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Sydney Jordan Brown
Latest posts by Sydney Jordan Brown (see all)

While taking time to give thanks for our great bounty this month, we might include Viburnum opulus var. americanum, the highbush cranberry.

If you’ve ever dreamed of making Thanksgiving cranberry sauce from your own fruit, dream no more. While lowbush (the true cranberry) cranberries likely wouldn’t grow here, highbush cranberries can.

Variously called squashberry, mooseberry, moosewood viburnum, lowbush cranberry, few-flowered highbush cranberry, pembina, pimbina, or moosomin (in Cree Language), highbush cranberries (not a true cranberry) produce red fruits very much like the traditional true cranberry bush.  Both high- and lowbush cranberries are North American natives.

Although the fruit (or drupes) strongly resemble true cranberries in taste, appearance, and autumn maturing, these two plants are quite different. While lowbush cranberries are in the Ericaceae, heather or heath family, the highbush is in the Caprifoliaceae, honeysuckle family. This family has some 400 species with 11 trees and many shrubs, all native to North America.

Highbush cranberries can be found across the US and Canada: from Alaska to Oregon in the west, and east to northern Virginia, with isolated populations in New Mexico.  The Natural Resources Conservation Service lists highbush cranberries as “endangered” in Indiana, “rare” in Pennsylvania, and “threatened” in Ohio.

An important staple, Native Americans consumed them fresh and dried, especially in pemmican. They also used the bark for coughs and digestive disorders, leaves and twigs to gargle for sore throats, and stems for birch-bark basket rims.

Today we can dry them and use them as true cranberries for making jams, jellies, juices, and, of course, the traditional Thanksgiving cranberry sauce. Like true cranberries, they have high vitamin C, phytonutrients, and anthocyanin content. The American variety, which can be identified by convex petiole tops where they meet the leaf blade, is the edible variety. The berries of the Viburnum opulus var. Americanum do have a mild toxicity, so that eating large amounts could cause stomach upset. Inedible European varieties have concave petioles with sunken tops. Although challenging, make sure you know which you’re getting if you want edible fruit!

Topping out at 8 to 10 feet tall, and similarly wide, American highbush cranberries make wonderful edible landscape shrubs with attractive woody bark and glossy, dark green, slightly crinkled, maple-like leaves that turn red-gold or purplish-red in autumn. They prefer filtered afternoon light, and rich, moist, well-drained soil, though they are drought tolerant. Short drip-line sprayers do best to keep surrounding soil wet but not too soggy.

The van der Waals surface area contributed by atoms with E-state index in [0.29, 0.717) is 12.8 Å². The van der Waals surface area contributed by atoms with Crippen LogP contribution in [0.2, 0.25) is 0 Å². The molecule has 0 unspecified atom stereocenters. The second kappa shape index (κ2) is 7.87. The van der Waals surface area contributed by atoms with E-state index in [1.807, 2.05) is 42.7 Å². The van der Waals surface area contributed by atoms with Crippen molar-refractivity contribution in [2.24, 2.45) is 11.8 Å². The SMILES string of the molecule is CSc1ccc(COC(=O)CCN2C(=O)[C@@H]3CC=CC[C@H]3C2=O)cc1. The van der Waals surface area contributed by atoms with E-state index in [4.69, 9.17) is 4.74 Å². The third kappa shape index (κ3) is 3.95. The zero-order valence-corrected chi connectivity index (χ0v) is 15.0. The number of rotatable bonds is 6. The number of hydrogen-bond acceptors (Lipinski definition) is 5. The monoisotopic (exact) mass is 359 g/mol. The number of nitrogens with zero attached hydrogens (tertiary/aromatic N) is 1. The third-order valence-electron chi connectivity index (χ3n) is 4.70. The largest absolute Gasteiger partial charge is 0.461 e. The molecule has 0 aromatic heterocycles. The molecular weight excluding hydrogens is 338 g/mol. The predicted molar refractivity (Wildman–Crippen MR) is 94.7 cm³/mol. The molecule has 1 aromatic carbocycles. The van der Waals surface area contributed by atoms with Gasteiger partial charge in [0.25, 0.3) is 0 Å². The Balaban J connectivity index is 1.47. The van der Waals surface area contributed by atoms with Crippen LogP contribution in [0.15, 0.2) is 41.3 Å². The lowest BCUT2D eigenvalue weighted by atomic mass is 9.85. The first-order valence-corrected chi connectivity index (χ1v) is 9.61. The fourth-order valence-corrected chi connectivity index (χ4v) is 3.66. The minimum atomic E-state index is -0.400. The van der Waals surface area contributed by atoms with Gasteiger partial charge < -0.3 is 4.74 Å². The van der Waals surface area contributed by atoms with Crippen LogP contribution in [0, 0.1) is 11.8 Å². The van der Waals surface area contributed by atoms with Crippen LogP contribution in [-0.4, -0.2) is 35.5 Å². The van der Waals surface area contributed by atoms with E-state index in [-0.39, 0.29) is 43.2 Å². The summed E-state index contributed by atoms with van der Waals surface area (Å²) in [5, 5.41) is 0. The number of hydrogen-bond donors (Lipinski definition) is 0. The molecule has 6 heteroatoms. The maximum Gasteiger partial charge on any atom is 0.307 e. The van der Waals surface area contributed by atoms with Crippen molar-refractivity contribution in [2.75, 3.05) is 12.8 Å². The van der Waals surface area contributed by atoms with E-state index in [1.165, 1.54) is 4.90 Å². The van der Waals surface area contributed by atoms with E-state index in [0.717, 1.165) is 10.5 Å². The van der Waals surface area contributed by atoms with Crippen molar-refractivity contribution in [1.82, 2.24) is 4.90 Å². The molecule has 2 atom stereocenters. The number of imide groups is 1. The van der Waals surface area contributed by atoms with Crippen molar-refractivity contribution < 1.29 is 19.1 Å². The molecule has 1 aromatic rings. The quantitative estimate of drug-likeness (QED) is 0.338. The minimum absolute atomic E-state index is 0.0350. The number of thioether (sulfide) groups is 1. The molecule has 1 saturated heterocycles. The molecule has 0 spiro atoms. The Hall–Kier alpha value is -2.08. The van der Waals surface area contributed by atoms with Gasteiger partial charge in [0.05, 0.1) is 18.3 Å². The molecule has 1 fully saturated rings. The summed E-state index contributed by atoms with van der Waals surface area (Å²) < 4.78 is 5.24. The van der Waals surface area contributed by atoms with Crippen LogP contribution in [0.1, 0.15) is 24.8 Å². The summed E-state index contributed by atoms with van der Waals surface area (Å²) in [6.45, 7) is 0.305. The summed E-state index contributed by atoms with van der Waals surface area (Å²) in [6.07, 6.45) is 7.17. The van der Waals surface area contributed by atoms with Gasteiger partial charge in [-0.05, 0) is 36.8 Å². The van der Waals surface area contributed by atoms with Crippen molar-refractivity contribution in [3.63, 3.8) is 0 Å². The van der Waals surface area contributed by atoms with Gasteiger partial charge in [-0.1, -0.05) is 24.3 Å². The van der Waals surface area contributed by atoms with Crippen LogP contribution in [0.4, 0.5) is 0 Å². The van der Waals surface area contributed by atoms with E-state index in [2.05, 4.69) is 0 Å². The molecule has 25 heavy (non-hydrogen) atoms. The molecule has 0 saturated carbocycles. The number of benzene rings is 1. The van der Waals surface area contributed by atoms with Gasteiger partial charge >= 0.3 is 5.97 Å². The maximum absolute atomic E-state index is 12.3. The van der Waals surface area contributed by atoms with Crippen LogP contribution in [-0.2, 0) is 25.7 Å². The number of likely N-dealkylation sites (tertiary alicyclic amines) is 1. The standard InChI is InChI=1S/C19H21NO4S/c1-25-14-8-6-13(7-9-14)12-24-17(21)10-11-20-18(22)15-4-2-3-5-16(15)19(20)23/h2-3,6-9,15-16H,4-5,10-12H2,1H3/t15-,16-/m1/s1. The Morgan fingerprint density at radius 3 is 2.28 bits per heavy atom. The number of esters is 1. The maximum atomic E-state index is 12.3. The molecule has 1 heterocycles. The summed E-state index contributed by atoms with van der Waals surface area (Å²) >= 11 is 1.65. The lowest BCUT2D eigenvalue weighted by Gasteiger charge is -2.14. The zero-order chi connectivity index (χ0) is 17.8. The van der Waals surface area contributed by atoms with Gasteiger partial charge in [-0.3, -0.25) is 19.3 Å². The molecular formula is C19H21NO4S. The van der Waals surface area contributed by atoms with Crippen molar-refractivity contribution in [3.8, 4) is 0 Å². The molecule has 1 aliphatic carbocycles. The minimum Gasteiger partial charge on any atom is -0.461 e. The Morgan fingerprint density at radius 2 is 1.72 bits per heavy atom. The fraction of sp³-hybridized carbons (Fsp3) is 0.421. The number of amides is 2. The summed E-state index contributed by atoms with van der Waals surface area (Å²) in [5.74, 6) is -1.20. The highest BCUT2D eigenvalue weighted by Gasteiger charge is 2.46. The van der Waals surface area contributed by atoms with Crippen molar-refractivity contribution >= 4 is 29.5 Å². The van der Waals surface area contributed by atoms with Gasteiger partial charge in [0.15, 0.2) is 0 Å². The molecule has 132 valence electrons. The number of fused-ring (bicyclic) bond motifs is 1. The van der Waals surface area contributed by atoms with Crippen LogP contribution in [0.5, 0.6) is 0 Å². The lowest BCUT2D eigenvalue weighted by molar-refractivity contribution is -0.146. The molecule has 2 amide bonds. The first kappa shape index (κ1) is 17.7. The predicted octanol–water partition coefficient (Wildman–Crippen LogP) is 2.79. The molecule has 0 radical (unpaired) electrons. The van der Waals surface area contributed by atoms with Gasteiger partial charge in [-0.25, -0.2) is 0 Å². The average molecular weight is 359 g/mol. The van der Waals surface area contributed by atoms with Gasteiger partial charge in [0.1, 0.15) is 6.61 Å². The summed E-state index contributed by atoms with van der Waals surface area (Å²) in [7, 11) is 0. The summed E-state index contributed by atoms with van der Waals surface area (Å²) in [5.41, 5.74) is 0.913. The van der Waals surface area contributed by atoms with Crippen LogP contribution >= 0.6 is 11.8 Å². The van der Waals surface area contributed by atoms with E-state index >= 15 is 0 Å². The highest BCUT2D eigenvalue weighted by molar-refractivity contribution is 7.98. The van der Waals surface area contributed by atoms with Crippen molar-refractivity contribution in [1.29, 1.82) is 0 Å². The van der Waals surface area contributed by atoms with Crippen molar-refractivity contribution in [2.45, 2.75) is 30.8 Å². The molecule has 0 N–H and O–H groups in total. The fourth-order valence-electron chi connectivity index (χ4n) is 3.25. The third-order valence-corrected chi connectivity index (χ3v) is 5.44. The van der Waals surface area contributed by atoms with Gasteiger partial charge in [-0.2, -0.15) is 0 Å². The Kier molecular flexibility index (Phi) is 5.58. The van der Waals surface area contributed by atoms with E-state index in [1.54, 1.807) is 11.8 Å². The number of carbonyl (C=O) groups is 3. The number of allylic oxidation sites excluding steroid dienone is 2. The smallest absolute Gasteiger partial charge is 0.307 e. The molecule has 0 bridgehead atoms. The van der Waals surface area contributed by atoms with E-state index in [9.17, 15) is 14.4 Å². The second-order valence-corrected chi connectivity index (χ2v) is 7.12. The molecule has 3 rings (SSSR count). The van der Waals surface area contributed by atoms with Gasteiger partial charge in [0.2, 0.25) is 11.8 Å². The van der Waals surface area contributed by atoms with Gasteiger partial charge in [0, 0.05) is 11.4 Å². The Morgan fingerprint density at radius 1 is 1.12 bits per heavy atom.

May to June brings a bounty of two different petite-white flowers. The outer, very showy ring of 5 petal florets is sterile, but within them are similarly-shaped smaller 1/4” clusters of fertile florets. Viburnum are pollinated by wind and insects. Fruiting starts at about 5 years. After flowering, fruits form in green clusters, turning to ruby-red by late August-September. They’ll not only stay on the bush, but also will taste best when harvested after a frost. This makes them sweeter, more intensely flavored, and easier to pick than their ground-hugging counterparts. Plus, you’ll get rave reviews for growing the berries for that traditionally expected Thanksgiving sauce.  Enjoy!


Highbush Cranberry Sauce


3 cups highbush cranberries, stems removed and put through food mill or food processor then a sieve to remove seeds and stems

1 quince fruit, washed and diced

¾ to 1 cup organic sugar, honey or agave

Zest and juice from one each organic orange and lemon

1/2 cup port wine or organic apple juice

2 tablespoons fresh minced ginger root

1 teaspoon ground cinnamon

1/8 teaspoon ground cloves

¼ teaspoon ground allspice

1/8 teaspoon sea salt

Pour cranberry pulp into a medium to large, heavy pot along with quince and all other ingredients. Bring mixture to a boil while stirring. Turn heat down to medium-low or to a bubbling simmer.  Cook for about 20-30 minutes until mixture is thick like jam. If still thin, cook another 10-15 minutes until thick.

Let mixture cool. Pour into sterilized jars or storage container(s). Keeps refrigerated for about 2 weeks or can be frozen. Use warm or cold.


The University of Maine

Native Plants PNW

Edible Wild Food

Washington College,cooked%20into%20jams%20and%20jellies


Plant Sources:

Note: Some sources sell this bush under its old name Viburnum trilobum instead of Viburnum opulus.

One Green World

They have American highbush and Kalinka (Ukranian sweeter variety).

Raintree Nursery

They have Kalinka and Ukraine varieties.